and featured a beguiling goblin king.
Now thirty years have passed since its release –
in stature has its reputation grown;
so much, that this enchanting fantasy
is to another generation known.
This tale (the most-beloved of my life)
I ventured to encapsulate in verse,
a true love’s labour; sonnets fifty-five,
which now you, gentle reader, may rehearse,
commemorating film in poetry –
humbly, ‘tis dedicated to Bowie.

— 4.5 stars —

So apparently the ’80s are making a comeback? As a child of the ’80s, this mostly boggles my mind; between the aesthetics (leg warmers, snap bracelets, hair bands) and the politics (Reagan; Wall Street), there isn’t a whole lot to wax nostalgic about. But while Aquanet and Hammer pants were indeed awful, there is one beacon shining through the gaudy geometric patterns: 80s movies.

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Ferris Bueller’s Day Off. The Breakfast Club. The Goonies. E.T. Back to the Future. Pretty in Pink. Adventures in Babysitting. Gremlins. Heathers. The Last Unicorn. The Princess Bride. And, of course, Labyrinth.

I watched that movie on a loop. David Bowie. Jareth, the Goblin King. I couldn’t decide if I wanted to dance with him,* or be him. Probably a little bit of both? I dressed up as Jareth one Halloween, though thankfully there is no photographic record of this. My makeup game has never exactly been what you’d call on point. Anyway.

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I nearly fell out of my seat when I saw that someone had written a sonnet – a whole book of them! – inspired by Labyrinth. I figured it could either be really freaking great, or a total disaster. I was leaning toward the latter, actually, since poetry isn’t normally my thing. I want to like it but, more often than not, I come away with the distinct impression that it mostly just went over my head. Happily, this is not that type of poetry.

Anne Corrigan had me at the prologue. I think the exact moment she captured my heart was with the last line, wherein she dedicates the book to the late David Bowie (hallowed be thy name). And it only gets better from there.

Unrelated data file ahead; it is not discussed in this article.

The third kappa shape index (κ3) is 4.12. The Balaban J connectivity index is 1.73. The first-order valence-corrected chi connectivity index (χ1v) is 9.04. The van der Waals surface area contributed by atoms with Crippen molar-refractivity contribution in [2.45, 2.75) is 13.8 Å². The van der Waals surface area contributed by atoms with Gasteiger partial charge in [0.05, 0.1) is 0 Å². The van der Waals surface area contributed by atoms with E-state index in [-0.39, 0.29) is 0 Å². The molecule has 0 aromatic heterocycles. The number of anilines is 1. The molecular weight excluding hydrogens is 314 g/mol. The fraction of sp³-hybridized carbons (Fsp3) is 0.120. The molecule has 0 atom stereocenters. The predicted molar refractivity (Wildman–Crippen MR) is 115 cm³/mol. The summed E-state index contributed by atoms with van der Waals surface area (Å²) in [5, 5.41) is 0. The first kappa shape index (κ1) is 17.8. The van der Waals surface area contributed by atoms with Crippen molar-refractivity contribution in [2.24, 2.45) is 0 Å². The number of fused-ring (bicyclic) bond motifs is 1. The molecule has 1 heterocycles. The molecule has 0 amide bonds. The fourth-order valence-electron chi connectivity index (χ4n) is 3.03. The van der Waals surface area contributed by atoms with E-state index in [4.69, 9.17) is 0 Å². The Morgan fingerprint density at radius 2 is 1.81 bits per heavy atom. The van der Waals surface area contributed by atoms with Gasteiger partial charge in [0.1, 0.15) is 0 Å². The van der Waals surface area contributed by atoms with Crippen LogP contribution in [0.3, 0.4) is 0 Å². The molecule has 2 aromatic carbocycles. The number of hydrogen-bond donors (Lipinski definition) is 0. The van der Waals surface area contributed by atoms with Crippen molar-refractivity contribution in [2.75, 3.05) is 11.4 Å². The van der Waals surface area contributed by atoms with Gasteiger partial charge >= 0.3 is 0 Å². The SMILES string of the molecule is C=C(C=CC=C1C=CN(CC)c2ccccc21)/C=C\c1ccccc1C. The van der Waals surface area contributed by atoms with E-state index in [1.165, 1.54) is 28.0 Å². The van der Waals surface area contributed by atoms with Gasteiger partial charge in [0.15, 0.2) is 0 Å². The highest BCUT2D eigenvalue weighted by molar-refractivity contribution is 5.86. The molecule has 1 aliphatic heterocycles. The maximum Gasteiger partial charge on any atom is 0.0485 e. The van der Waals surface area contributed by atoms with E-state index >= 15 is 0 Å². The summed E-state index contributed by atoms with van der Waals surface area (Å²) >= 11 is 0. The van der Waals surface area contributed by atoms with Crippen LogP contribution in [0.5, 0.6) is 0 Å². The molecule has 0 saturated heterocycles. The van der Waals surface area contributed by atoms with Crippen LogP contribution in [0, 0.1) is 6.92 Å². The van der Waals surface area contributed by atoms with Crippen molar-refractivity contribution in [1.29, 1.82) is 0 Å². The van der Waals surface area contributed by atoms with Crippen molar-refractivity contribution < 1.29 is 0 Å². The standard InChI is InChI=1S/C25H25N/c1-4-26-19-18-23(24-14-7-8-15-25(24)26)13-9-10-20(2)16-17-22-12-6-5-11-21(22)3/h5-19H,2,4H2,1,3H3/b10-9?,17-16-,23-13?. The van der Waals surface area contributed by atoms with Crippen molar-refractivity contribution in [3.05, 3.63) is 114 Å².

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Corrigan’s is a faithful retelling of Labyrinth in a Shakespeare-lite sonnet form. I say “lite” because it’s much more accessible than Shakespeare – and dare I say more fun, too? Though it’s been years since I watched the film (note to self: must rectify this immediately), her sonnets instantly transported me back there: to the Bog of Eternal Stench; the tunnels underneath the labyrinth; and the castle at its heart. I remembered how much I loved Ludo and his bossy little dog-friend, Sir Didymus, keeper of the bridge. Toby, I’m still undecided on. (Crying babies aren’t any more my bag than they were thirty years ago.)

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Is this Good Poetry? I have no idea. But it’s fun, heartfelt, and guaranteed to tickle the fangirl in you. It’s the bee’s knees, the owl’s howl, Hoggle’s goggle.

Bundle it with: the 30th Anniversary edition of Labyrinth; a Jareth, Hoggle, Sarah with Worm & Ludo Funko! Pop set; and the David Bowie Retrospective and Coloring Book to make a pretty rad gift pack for yourself or a Bowieligious friend.

* I was eight, okay. Give me a break!

(This review is also available on Amazon, Library Thing, and Goodreads. Please click through and vote it helpful if you’re so inclined!)